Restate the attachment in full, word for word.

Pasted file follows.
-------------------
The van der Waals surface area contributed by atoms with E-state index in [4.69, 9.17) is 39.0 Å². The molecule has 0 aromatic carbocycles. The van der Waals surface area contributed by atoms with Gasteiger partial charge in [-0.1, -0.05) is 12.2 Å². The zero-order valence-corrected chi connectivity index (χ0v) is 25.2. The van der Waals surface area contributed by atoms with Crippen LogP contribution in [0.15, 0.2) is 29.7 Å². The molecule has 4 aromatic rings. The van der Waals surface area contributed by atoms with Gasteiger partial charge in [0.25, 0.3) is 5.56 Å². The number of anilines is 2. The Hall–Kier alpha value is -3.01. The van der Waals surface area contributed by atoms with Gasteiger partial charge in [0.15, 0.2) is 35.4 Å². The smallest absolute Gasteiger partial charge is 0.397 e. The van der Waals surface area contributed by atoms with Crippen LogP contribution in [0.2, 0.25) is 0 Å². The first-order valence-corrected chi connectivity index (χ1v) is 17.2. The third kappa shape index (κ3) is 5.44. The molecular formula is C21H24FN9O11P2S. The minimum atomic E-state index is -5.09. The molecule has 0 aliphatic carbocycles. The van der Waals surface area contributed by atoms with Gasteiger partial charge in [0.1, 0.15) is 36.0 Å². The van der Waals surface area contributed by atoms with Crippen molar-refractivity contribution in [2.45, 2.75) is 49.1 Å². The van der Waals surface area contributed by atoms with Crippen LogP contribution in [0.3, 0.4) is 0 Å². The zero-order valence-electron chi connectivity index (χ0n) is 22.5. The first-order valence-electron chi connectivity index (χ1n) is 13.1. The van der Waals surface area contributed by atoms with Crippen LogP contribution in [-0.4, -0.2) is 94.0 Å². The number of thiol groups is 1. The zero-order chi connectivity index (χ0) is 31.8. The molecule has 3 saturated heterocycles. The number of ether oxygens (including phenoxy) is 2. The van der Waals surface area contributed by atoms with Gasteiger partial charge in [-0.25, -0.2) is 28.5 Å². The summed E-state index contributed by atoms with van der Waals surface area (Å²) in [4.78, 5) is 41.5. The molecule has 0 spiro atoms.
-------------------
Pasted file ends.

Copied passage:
The van der Waals surface area contributed by atoms with E-state index in [4.69, 9.17) is 39.0 Å². The molecule has 0 aromatic carbocycles. The van der Waals surface area contributed by atoms with Gasteiger partial charge in [-0.1, -0.05) is 12.2 Å². The zero-order valence-corrected chi connectivity index (χ0v) is 25.2. The van der Waals surface area contributed by atoms with Crippen LogP contribution in [0.15, 0.2) is 29.7 Å². The molecule has 4 aromatic rings. The van der Waals surface area contributed by atoms with Gasteiger partial charge in [0.25, 0.3) is 5.56 Å². The number of anilines is 2. The Hall–Kier alpha value is -3.01. The van der Waals surface area contributed by atoms with Gasteiger partial charge in [0.15, 0.2) is 35.4 Å². The smallest absolute Gasteiger partial charge is 0.397 e. The van der Waals surface area contributed by atoms with Crippen LogP contribution in [0.2, 0.25) is 0 Å². The first-order valence-corrected chi connectivity index (χ1v) is 17.2. The third kappa shape index (κ3) is 5.44. The molecular formula is C21H24FN9O11P2S. The minimum atomic E-state index is -5.09. The molecule has 0 aliphatic carbocycles. The van der Waals surface area contributed by atoms with Gasteiger partial charge in [0.1, 0.15) is 36.0 Å². The van der Waals surface area contributed by atoms with Crippen molar-refractivity contribution in [2.45, 2.75) is 49.1 Å². The van der Waals surface area contributed by atoms with Crippen LogP contribution in [0.3, 0.4) is 0 Å². The zero-order valence-electron chi connectivity index (χ0n) is 22.5. The first-order valence-electron chi connectivity index (χ1n) is 13.1. The van der Waals surface area contributed by atoms with Crippen LogP contribution in [-0.4, -0.2) is 94.0 Å². The number of thiol groups is 1. The zero-order chi connectivity index (χ0) is 31.8. The molecule has 3 saturated heterocycles. The number of ether oxygens (including phenoxy) is 2. The van der Waals surface area contributed by atoms with Gasteiger partial charge in [-0.25, -0.2) is 28.5 Å². The summed E-state index contributed by atoms with van der Waals surface area (Å²) in [4.78, 5) is 41.5. The molecule has 0 spiro atoms.